1. You have been called the progressive texturist. Tell us more about your love for textures and fabrics that you love to keep experimenting with?
Surface texturing is at the heart of everything we do. We love seeing the unexplored potential of a material – often by breaking them apart and then putting them back together. That’s how we discover our techniques. It’s a time taking process – sometimes it takes years. But it’s very satisfying when I give the go ahead to a textile after a prolonged process of experimentation to understand its fluidity, its structure and its ability to take shapes on human forms. The process of creating Silhouettes kicks in at this stage. Once again, it’s driven by the re-engineered material and its abilities and we don’t force a silhouette on it. I have also experimented with paper, silicone, acrylic, steel, bronze and even brass to just name a few. It always thrills me to approve a textile after many rounds of experiments – which sometimes can take years. The second part is also crucial for us – it involves studying the textiles to understand how it falls and takes shape on human forms. We try different things keeping the comfort and wearability in mind. My pieces are often described as wearable art, so functionality and art are both important to me.

2. You have showcased at the prestigious Victoria & Albert Museum in London. How was the experience? Would you like to recall some interesting incident or anecdote?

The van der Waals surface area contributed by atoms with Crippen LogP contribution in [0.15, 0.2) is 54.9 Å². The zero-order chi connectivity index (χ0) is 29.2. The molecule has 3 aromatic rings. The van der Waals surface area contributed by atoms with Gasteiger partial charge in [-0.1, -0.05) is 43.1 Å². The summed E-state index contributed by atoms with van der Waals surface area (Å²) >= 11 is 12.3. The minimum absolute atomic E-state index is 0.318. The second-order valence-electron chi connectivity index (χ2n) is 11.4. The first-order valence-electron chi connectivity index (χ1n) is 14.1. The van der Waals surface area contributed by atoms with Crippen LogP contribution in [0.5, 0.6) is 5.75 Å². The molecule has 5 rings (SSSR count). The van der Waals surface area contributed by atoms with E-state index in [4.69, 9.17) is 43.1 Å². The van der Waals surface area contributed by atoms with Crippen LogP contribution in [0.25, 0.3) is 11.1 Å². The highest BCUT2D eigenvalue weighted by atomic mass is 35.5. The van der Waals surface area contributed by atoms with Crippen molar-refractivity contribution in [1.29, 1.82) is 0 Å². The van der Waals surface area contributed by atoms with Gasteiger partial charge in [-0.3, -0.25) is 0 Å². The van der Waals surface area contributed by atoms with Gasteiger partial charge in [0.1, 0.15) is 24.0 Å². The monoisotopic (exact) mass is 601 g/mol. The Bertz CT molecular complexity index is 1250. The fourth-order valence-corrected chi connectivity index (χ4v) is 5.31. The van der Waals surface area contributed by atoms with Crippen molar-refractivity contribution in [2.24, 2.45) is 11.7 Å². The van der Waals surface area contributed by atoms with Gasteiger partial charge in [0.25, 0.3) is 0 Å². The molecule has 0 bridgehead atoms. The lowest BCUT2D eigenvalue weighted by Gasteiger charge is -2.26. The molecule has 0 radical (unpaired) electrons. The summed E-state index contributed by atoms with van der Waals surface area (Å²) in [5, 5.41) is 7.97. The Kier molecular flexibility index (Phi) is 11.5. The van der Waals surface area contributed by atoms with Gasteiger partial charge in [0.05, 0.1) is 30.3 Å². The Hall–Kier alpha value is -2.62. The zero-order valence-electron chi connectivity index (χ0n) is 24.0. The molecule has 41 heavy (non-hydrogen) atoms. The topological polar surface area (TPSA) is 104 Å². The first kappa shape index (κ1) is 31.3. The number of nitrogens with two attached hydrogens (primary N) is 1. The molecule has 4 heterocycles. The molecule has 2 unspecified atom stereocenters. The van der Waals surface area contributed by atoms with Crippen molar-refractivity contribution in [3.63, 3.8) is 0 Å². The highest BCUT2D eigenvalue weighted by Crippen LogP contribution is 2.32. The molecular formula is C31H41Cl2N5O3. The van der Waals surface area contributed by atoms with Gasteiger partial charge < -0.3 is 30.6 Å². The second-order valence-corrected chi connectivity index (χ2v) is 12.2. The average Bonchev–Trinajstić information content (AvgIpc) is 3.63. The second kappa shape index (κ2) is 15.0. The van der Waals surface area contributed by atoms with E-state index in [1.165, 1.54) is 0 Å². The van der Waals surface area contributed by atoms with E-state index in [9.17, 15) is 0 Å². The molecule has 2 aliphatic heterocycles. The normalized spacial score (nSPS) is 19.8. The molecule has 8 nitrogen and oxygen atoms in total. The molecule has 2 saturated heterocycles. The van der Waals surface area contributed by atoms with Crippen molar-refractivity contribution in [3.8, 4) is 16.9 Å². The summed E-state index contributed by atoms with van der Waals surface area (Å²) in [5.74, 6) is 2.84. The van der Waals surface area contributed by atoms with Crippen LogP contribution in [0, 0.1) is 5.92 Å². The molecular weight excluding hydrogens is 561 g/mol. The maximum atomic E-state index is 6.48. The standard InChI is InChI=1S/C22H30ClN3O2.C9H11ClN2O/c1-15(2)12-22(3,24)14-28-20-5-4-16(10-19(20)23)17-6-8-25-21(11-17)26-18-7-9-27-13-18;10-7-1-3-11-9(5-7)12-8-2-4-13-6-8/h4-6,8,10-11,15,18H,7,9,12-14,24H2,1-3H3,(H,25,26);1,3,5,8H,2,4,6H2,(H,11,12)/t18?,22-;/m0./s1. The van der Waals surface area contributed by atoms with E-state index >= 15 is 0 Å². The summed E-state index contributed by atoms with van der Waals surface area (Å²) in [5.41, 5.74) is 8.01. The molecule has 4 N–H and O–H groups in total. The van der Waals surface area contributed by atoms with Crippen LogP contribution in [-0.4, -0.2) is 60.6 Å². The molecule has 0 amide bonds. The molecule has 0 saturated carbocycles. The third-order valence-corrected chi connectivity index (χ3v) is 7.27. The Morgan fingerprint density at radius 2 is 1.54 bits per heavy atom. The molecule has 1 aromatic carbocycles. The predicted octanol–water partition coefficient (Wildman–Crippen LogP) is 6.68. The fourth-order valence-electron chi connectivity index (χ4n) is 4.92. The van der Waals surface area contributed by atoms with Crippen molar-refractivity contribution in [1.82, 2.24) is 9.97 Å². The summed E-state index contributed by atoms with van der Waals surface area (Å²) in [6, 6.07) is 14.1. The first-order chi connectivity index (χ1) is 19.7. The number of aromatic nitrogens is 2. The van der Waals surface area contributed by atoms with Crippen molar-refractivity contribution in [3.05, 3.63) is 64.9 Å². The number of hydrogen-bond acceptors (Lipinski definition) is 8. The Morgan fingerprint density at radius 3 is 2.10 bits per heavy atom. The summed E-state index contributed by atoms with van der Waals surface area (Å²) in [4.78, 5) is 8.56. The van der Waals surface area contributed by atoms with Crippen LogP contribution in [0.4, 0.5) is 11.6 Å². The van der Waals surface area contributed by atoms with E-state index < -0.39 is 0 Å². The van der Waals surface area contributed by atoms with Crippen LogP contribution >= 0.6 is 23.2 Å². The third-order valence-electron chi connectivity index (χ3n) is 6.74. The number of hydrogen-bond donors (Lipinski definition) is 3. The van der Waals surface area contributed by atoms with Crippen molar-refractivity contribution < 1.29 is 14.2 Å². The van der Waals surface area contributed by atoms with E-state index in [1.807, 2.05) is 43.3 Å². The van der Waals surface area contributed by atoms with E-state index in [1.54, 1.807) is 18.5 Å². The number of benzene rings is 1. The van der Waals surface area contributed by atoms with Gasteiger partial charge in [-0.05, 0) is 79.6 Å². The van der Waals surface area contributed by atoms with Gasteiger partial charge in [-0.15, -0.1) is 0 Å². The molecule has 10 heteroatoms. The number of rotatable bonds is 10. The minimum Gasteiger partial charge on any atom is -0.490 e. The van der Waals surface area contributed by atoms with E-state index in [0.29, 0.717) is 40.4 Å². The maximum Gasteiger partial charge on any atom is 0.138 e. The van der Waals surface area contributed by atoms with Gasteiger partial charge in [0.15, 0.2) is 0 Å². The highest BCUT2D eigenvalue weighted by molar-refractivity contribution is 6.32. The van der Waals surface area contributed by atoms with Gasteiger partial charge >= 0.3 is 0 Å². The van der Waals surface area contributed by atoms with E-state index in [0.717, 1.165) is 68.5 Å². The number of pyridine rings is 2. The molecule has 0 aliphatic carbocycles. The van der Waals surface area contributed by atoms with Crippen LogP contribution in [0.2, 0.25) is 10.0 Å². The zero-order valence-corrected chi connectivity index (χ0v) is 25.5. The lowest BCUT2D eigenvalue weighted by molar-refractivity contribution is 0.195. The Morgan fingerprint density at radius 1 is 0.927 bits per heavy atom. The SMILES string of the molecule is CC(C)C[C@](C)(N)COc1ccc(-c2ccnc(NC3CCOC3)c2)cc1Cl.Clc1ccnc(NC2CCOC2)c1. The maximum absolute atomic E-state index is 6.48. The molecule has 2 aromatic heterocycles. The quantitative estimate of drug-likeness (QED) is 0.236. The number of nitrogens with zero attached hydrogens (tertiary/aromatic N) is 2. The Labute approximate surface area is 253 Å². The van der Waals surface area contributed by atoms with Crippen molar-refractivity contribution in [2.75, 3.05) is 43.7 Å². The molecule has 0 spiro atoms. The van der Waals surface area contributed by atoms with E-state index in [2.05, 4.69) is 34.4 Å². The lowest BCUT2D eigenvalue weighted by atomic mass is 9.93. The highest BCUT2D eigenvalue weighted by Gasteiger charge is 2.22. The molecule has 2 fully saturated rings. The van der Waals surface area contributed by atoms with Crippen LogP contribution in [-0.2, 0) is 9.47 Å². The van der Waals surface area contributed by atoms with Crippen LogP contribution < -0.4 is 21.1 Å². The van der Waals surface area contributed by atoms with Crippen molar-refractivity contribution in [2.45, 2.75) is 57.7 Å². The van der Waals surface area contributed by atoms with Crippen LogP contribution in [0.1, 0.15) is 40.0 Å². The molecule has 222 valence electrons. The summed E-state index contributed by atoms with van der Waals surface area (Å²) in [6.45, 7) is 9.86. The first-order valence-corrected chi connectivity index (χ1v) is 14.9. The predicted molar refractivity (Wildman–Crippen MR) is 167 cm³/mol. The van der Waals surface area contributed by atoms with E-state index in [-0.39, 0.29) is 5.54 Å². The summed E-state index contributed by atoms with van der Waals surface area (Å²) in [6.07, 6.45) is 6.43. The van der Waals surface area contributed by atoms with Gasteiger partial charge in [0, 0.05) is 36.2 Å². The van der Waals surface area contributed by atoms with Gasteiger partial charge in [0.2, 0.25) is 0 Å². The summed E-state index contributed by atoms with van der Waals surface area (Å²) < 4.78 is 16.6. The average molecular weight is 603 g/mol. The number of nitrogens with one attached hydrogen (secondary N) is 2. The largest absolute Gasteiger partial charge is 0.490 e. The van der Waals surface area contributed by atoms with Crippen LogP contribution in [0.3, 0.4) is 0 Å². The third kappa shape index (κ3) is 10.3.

Showcasing my reinterpretation of the Patola in leather and my take on Jamdani in silicon at the well renowned Victoria & Albert Museum in London was in itself an extraordinary experience. Seeking complete confidence in my designs and works I awaited the showcase eagerly and had a great time talking about my work and the Indian artistry incorporated in my designs. I think the most memorable moments for me were my interactions with people and hearing their views on my designer.

3. Also tell us about the awards you have won?
Some of my accomplishments include Winning 2 Elle Style awards, 1 Grazia Young Designer award, FICCI Young Achiever award – also having my work showcased at the prestigious Victoria & Albert Museum in London. I have also been featured in Forbes 30 Under 30, BBC, Refinery 29, Huffington Post, Vogue Italia, Elle, Harper’s Bazaar, among others.